Budapest was formed in 1873 by the unification of the two cities Buda on the west bank and Pest on the east side of the river Danube. To describe these two sections of the city in a way that is easily understandable to the average Irish tourist, clinic Buda could be equated with the south side of Dublin and Pest with the north side.
Unlike the Liffey, discount the Danube is a major focal point of the city. You can’t miss it. The riverboat tour will take tourists, and or indeed locals, to any of the many islands situated on the river and some of the bus tour tickets will include a trip on the riverboat which is worth taking just for the spectacular views of the city on either of the banks.
Those of us less informed will be surprised to learn that although Hungary is in the EU it has not yet adopted the Euro and uses its own currency; the Hungarian Forint.
The currency exchange rate is currently favourable towards the Euro, making a trip to Budapest rather perfect for students who are strapped for cash but still want an unforgettable holiday experience. Good hostels can be found in Pest for as little as €4 per night (per person in a room of eight). Just don’t be put off by the appearance of the building from the outside.
The dark alleys at night, the graffiti covering most of the available wall space and only the occasional passer-by to be seen may scream “horror movie” and leave you wondering which of your group will be the first to die…but sometimes first impressions are inaccurate.
Staying in Pest also provides the advantage of cheaper places to eat, as you can get a croissant and a coffee for less than €3 or something more substantial for breakfast for less than a fiver.
If you’re visiting Hungary you simply have to try some of the local cuisine, even if it’s just to say that you did. Specialties include chicken paprika; Lecsó, a mixed vegetable stew; and, of course, Hungarian goulash.
The recipe for goulash varies from restaurant to restaurant, with some places serving it as more of a soup than a stew and substituting beef for pork or Hungarian sausage. Taking this into consideration, it’s worth trying to find somewhere decent so you can really experience the dish at its best.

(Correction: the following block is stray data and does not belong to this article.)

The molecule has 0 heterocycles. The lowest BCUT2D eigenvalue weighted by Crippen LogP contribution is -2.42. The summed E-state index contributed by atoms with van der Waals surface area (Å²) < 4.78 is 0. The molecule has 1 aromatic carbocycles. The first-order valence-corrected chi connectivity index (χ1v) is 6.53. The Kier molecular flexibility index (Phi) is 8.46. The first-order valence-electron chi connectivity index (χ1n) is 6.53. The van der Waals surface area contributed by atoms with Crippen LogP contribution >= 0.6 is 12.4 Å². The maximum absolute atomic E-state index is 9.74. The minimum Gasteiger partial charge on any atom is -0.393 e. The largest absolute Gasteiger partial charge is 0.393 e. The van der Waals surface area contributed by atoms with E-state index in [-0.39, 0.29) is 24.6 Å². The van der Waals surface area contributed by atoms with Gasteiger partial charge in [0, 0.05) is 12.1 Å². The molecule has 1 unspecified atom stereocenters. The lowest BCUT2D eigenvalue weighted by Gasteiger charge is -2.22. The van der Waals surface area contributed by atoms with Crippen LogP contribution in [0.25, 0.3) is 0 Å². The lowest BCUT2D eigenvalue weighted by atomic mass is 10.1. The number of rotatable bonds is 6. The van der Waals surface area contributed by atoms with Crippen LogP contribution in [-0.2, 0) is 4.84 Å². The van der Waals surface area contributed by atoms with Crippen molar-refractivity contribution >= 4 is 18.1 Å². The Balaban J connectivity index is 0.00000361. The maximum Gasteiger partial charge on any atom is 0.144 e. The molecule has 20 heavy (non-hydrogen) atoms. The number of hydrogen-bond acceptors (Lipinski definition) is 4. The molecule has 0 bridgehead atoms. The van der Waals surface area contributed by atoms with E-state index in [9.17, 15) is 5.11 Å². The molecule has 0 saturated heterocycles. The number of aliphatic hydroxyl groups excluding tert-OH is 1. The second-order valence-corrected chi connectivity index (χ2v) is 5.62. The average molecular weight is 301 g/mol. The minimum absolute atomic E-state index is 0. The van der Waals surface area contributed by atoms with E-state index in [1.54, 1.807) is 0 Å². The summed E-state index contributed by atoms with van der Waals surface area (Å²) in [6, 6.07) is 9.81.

Once you’ve tried the traditional Hungarian dishes, if you want a truly unique dining experience you’ve really got to try the restaurant Kaja.hu, also to be found on the
Pest side of the city. It offers what the menu terms “cybergastro”.
On the table where your placemat should be there is a computer screen and a mouse is on a little shelf under the table. This is an interactive menu where you can place your order, which the waitress will bring to the table shortly.
The computer system will also calculate your bill and give you the option of paying either for the whole table or just for your own meal, which saves a lot of counting and re-counting and fumbling with unfamiliar notes and coins, trying to ensure that everybody gets the correct change.
But possibly the best thing about visiting Hungary, if you’re a student and looking for the night-life and a bit of craic, are the incredible, unusual, and unique to Hungary, “ruinpubs”.
Derelict buildings are renovated and decorated, furnished with rejected furniture from cinemas, community centres, grandmother’s flats and, quite possibly, the local junkyard. The pubs have a unique feel with cheap drinks, friendly people and a great atmosphere. It is truly an experience not to be missed.
The only other advice I can offer if you’re travelling to Budapest is: don’t lose your boarding pass in Budapest airport.
It’s a relatively new destination for Ryanair and some of the staff haven’t quite got the company policy figured out yet. Translation: they will stop you from boarding. Other than that, happy travels!